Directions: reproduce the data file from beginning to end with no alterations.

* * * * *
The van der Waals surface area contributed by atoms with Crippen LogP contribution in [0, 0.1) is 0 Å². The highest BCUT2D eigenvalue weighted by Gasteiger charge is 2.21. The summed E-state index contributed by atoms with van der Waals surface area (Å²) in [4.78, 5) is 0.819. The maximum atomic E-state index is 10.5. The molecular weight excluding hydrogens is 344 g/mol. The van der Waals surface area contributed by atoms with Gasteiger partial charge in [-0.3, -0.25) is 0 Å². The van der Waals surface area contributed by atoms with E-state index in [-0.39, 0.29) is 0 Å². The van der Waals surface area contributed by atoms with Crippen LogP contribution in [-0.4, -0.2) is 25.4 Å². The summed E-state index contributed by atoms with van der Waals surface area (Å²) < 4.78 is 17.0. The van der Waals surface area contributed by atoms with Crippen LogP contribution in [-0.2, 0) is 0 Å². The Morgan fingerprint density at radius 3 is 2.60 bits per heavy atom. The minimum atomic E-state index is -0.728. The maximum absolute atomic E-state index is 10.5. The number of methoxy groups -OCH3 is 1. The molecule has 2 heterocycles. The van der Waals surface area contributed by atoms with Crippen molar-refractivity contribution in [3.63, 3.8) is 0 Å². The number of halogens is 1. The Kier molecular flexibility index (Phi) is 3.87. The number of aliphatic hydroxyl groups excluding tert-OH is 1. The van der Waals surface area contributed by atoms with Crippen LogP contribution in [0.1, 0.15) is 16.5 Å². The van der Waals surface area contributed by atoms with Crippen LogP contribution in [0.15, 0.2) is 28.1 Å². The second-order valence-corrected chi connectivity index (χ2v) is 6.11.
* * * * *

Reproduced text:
The van der Waals surface area contributed by atoms with Crippen LogP contribution in [0, 0.1) is 0 Å². The highest BCUT2D eigenvalue weighted by Gasteiger charge is 2.21. The summed E-state index contributed by atoms with van der Waals surface area (Å²) in [4.78, 5) is 0.819. The maximum atomic E-state index is 10.5. The molecular weight excluding hydrogens is 344 g/mol. The van der Waals surface area contributed by atoms with Gasteiger partial charge in [-0.3, -0.25) is 0 Å². The van der Waals surface area contributed by atoms with E-state index in [-0.39, 0.29) is 0 Å². The van der Waals surface area contributed by atoms with Crippen LogP contribution in [-0.4, -0.2) is 25.4 Å². The summed E-state index contributed by atoms with van der Waals surface area (Å²) < 4.78 is 17.0. The van der Waals surface area contributed by atoms with Crippen LogP contribution in [-0.2, 0) is 0 Å². The Morgan fingerprint density at radius 3 is 2.60 bits per heavy atom. The minimum atomic E-state index is -0.728. The maximum absolute atomic E-state index is 10.5. The number of methoxy groups -OCH3 is 1. The molecule has 2 heterocycles. The van der Waals surface area contributed by atoms with Crippen molar-refractivity contribution in [3.63, 3.8) is 0 Å². The number of halogens is 1. The Kier molecular flexibility index (Phi) is 3.87. The number of aliphatic hydroxyl groups excluding tert-OH is 1. The van der Waals surface area contributed by atoms with Crippen LogP contribution in [0.1, 0.15) is 16.5 Å². The van der Waals surface area contributed by atoms with Crippen LogP contribution in [0.15, 0.2) is 28.1 Å². The second-order valence-corrected chi connectivity index (χ2v) is 6.11.